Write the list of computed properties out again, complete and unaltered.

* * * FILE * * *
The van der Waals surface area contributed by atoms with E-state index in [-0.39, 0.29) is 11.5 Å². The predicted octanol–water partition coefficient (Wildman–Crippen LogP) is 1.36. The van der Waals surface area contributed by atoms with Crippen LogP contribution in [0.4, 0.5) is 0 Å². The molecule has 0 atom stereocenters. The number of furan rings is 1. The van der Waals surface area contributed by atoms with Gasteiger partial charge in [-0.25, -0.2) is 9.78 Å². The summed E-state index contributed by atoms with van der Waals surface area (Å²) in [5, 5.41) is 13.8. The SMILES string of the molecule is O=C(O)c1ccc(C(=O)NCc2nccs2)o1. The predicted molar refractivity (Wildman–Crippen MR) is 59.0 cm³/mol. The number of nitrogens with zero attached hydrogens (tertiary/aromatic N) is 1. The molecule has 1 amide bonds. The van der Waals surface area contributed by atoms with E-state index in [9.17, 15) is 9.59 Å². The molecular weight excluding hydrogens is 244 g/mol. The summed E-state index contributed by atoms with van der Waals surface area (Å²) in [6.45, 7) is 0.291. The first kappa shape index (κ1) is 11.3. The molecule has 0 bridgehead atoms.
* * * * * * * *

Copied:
The van der Waals surface area contributed by atoms with E-state index in [-0.39, 0.29) is 11.5 Å². The predicted octanol–water partition coefficient (Wildman–Crippen LogP) is 1.36. The van der Waals surface area contributed by atoms with Crippen LogP contribution in [0.4, 0.5) is 0 Å². The molecule has 0 atom stereocenters. The number of furan rings is 1. The van der Waals surface area contributed by atoms with Gasteiger partial charge in [-0.25, -0.2) is 9.78 Å². The summed E-state index contributed by atoms with van der Waals surface area (Å²) in [5, 5.41) is 13.8. The SMILES string of the molecule is O=C(O)c1ccc(C(=O)NCc2nccs2)o1. The predicted molar refractivity (Wildman–Crippen MR) is 59.0 cm³/mol. The number of nitrogens with zero attached hydrogens (tertiary/aromatic N) is 1. The molecule has 1 amide bonds. The van der Waals surface area contributed by atoms with E-state index in [9.17, 15) is 9.59 Å². The molecular weight excluding hydrogens is 244 g/mol. The summed E-state index contributed by atoms with van der Waals surface area (Å²) in [6.45, 7) is 0.291. The first kappa shape index (κ1) is 11.3. The molecule has 0 bridgehead atoms.